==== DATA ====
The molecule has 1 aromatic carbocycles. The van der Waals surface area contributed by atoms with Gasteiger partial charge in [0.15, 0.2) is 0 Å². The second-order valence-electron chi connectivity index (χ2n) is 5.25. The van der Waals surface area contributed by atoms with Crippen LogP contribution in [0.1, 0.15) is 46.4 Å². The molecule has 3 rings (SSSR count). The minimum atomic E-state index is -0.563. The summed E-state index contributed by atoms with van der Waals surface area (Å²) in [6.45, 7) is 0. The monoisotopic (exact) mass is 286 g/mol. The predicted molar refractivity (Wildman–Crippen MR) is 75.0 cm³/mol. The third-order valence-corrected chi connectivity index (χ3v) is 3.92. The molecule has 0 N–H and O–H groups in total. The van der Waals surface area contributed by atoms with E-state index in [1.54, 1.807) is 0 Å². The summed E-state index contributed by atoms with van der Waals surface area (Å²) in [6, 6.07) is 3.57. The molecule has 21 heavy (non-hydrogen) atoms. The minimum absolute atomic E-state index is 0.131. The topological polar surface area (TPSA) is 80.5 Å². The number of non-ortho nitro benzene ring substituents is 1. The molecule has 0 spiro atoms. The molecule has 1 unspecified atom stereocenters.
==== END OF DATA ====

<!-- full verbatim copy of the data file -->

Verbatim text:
The molecule has 1 aromatic carbocycles. The van der Waals surface area contributed by atoms with Gasteiger partial charge in [0.15, 0.2) is 0 Å². The second-order valence-electron chi connectivity index (χ2n) is 5.25. The van der Waals surface area contributed by atoms with Crippen LogP contribution in [0.1, 0.15) is 46.4 Å². The molecule has 3 rings (SSSR count). The minimum atomic E-state index is -0.563. The summed E-state index contributed by atoms with van der Waals surface area (Å²) in [6.45, 7) is 0. The monoisotopic (exact) mass is 286 g/mol. The predicted molar refractivity (Wildman–Crippen MR) is 75.0 cm³/mol. The third-order valence-corrected chi connectivity index (χ3v) is 3.92. The molecule has 0 N–H and O–H groups in total. The van der Waals surface area contributed by atoms with E-state index in [1.54, 1.807) is 0 Å². The summed E-state index contributed by atoms with van der Waals surface area (Å²) in [6, 6.07) is 3.57. The molecule has 21 heavy (non-hydrogen) atoms. The minimum absolute atomic E-state index is 0.131. The topological polar surface area (TPSA) is 80.5 Å². The number of non-ortho nitro benzene ring substituents is 1. The molecule has 0 spiro atoms. The molecule has 1 unspecified atom stereocenters.